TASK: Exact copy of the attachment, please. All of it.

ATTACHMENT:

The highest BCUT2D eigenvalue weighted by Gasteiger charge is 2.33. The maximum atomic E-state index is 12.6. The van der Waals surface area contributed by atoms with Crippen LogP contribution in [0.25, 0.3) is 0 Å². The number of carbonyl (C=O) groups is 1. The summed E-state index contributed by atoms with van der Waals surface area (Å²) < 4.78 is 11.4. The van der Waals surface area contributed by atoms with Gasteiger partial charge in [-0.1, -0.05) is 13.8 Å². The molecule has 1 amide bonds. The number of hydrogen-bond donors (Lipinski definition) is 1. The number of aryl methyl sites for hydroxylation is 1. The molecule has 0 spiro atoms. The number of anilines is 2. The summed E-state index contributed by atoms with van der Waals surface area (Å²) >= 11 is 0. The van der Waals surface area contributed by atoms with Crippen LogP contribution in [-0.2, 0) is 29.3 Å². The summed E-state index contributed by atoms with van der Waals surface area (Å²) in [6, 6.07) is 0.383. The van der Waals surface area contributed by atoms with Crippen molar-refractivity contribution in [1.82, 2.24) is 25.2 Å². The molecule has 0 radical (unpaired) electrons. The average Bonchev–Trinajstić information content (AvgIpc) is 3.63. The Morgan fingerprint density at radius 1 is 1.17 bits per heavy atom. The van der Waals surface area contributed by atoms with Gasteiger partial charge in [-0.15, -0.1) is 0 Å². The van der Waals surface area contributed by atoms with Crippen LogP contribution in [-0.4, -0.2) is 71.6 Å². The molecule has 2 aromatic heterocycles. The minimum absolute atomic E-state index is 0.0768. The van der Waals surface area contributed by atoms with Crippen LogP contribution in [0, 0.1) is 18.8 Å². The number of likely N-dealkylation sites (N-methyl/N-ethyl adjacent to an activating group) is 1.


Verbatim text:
The highest BCUT2D eigenvalue weighted by Gasteiger charge is 2.33. The maximum atomic E-state index is 12.6. The van der Waals surface area contributed by atoms with Crippen LogP contribution in [0.25, 0.3) is 0 Å². The number of carbonyl (C=O) groups is 1. The summed E-state index contributed by atoms with van der Waals surface area (Å²) < 4.78 is 11.4. The van der Waals surface area contributed by atoms with Gasteiger partial charge in [-0.1, -0.05) is 13.8 Å². The molecule has 1 amide bonds. The number of hydrogen-bond donors (Lipinski definition) is 1. The number of aryl methyl sites for hydroxylation is 1. The molecule has 0 spiro atoms. The number of anilines is 2. The summed E-state index contributed by atoms with van der Waals surface area (Å²) >= 11 is 0. The van der Waals surface area contributed by atoms with Crippen LogP contribution in [-0.2, 0) is 29.3 Å². The summed E-state index contributed by atoms with van der Waals surface area (Å²) in [6, 6.07) is 0.383. The van der Waals surface area contributed by atoms with Crippen molar-refractivity contribution in [1.82, 2.24) is 25.2 Å². The molecule has 0 radical (unpaired) electrons. The average Bonchev–Trinajstić information content (AvgIpc) is 3.63. The Morgan fingerprint density at radius 1 is 1.17 bits per heavy atom. The van der Waals surface area contributed by atoms with Gasteiger partial charge in [-0.15, -0.1) is 0 Å². The van der Waals surface area contributed by atoms with Crippen LogP contribution in [-0.4, -0.2) is 71.6 Å². The molecule has 2 aromatic heterocycles. The minimum absolute atomic E-state index is 0.0768. The van der Waals surface area contributed by atoms with Crippen LogP contribution in [0, 0.1) is 18.8 Å². The number of likely N-dealkylation sites (N-methyl/N-ethyl adjacent to an activating group) is 1.